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7.6 Locale Names

The following command prints a list of locales supported by the system:

  locale -a

Portability Note: With the notable exception of the standard locale names ‘C’ and ‘POSIX’, locale names are system-specific.

Most locale names follow XPG syntax and consist of up to four parts:


Beside the first part, all of them are allowed to be missing. If the full specified locale is not found, less specific ones are looked for. The various parts will be stripped off, in the following order:

  1. codeset
  2. normalized codeset
  3. territory
  4. modifier

For example, the locale name ‘de_AT.iso885915@euro’ denotes a German-language locale for use in Austria, using the ISO-8859-15 (Latin-9) character set, and with the Euro as the currency symbol.

In addition to locale names which follow XPG syntax, systems may provide aliases such as ‘german’. Both categories of names must not contain the slash character ‘/’.

If the locale name starts with a slash ‘/’, it is treated as a path relative to the configured locale directories; see LOCPATH below. The specified path must not contain a component ‘..’, or the name is invalid, and setlocale will fail.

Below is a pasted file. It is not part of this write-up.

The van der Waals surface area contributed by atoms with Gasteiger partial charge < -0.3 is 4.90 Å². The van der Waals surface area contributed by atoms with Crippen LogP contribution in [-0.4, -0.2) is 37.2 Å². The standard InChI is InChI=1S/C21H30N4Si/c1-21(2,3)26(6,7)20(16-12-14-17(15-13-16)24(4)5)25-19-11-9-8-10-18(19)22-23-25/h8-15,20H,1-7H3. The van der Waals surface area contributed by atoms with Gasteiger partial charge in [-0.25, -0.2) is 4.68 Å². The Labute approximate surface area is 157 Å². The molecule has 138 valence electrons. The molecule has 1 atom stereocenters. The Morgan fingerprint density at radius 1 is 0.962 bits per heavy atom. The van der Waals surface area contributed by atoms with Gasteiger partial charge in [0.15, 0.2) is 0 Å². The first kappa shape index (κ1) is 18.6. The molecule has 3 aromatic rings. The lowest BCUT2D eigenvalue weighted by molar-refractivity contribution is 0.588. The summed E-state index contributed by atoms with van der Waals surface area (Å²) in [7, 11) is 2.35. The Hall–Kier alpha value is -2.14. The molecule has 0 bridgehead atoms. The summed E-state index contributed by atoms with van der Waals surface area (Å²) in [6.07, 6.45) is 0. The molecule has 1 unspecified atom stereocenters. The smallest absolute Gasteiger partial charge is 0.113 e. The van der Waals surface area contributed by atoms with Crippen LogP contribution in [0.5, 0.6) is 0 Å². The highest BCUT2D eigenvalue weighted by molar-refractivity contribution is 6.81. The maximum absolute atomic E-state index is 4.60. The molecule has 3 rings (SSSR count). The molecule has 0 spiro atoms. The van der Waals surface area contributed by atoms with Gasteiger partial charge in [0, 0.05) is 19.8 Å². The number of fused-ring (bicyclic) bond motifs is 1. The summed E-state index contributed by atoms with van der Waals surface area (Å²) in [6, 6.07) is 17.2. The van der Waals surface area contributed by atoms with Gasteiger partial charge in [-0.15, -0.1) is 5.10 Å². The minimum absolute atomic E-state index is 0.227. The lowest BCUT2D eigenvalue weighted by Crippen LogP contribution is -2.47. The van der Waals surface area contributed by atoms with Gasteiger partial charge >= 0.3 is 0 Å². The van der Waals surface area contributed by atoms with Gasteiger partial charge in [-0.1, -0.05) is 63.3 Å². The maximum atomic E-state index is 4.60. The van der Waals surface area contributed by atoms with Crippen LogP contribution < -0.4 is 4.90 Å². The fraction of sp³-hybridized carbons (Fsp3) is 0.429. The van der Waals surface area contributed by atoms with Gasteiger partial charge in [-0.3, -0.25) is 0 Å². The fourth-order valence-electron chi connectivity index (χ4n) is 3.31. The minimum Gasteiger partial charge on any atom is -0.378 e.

Portability Note: POSIX suggests that if a locale name starts with a slash ‘/’, it is resolved as an absolute path. However, the GNU C Library treats it as a relative path under the directories listed in LOCPATH (or the default locale directory if LOCPATH is unset).

Locale names which are longer than an implementation-defined limit are invalid and cause setlocale to fail.

As a special case, locale names used with LC_ALL can combine several locales, reflecting different locale settings for different categories. For example, you might want to use a U.S. locale with ISO A4 paper format, so you set LANG to ‘en_US.UTF-8’, and LC_PAPER to ‘de_DE.UTF-8’. In this case, the LC_ALL-style combined locale name is


followed by other category settings not shown here.

The path used for finding locale data can be set using the LOCPATH environment variable. This variable lists the directories in which to search for locale definitions, separated by a colon ‘:’.

The default path for finding locale data is system specific. A typical value for the LOCPATH default is:


The value of LOCPATH is ignored by privileged programs for security reasons, and only the default directory is used.

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